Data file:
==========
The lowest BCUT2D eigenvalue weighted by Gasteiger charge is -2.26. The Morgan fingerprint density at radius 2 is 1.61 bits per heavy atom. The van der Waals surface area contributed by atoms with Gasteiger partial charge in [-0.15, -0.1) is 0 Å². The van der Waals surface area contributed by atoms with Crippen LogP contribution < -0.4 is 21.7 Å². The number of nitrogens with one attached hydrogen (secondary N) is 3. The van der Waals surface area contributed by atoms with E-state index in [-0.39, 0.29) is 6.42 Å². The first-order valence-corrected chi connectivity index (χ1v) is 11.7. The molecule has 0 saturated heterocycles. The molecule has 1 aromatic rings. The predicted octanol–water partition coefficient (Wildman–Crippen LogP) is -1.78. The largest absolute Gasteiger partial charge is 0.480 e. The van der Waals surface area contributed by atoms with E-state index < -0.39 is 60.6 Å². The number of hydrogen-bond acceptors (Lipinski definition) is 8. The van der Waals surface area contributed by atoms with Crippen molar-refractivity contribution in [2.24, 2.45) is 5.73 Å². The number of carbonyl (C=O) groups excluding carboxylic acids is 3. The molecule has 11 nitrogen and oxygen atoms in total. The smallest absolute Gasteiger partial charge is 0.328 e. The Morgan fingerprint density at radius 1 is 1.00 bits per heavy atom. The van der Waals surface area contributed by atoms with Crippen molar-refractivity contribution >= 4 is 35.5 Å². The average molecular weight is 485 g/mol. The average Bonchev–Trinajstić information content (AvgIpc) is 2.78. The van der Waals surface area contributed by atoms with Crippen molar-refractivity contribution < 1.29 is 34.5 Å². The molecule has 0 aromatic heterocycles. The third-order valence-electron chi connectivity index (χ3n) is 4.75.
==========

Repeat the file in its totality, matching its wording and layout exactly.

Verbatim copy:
The lowest BCUT2D eigenvalue weighted by Gasteiger charge is -2.26. The Morgan fingerprint density at radius 2 is 1.61 bits per heavy atom. The van der Waals surface area contributed by atoms with Gasteiger partial charge in [-0.15, -0.1) is 0 Å². The van der Waals surface area contributed by atoms with Crippen LogP contribution < -0.4 is 21.7 Å². The number of nitrogens with one attached hydrogen (secondary N) is 3. The van der Waals surface area contributed by atoms with E-state index in [-0.39, 0.29) is 6.42 Å². The first-order valence-corrected chi connectivity index (χ1v) is 11.7. The molecule has 0 saturated heterocycles. The molecule has 1 aromatic rings. The predicted octanol–water partition coefficient (Wildman–Crippen LogP) is -1.78. The largest absolute Gasteiger partial charge is 0.480 e. The van der Waals surface area contributed by atoms with E-state index < -0.39 is 60.6 Å². The number of hydrogen-bond acceptors (Lipinski definition) is 8. The van der Waals surface area contributed by atoms with Crippen molar-refractivity contribution in [2.24, 2.45) is 5.73 Å². The number of carbonyl (C=O) groups excluding carboxylic acids is 3. The molecule has 11 nitrogen and oxygen atoms in total. The smallest absolute Gasteiger partial charge is 0.328 e. The Morgan fingerprint density at radius 1 is 1.00 bits per heavy atom. The van der Waals surface area contributed by atoms with Crippen molar-refractivity contribution >= 4 is 35.5 Å². The average molecular weight is 485 g/mol. The average Bonchev–Trinajstić information content (AvgIpc) is 2.78. The van der Waals surface area contributed by atoms with Crippen molar-refractivity contribution < 1.29 is 34.5 Å². The molecule has 0 aromatic heterocycles. The third-order valence-electron chi connectivity index (χ3n) is 4.75.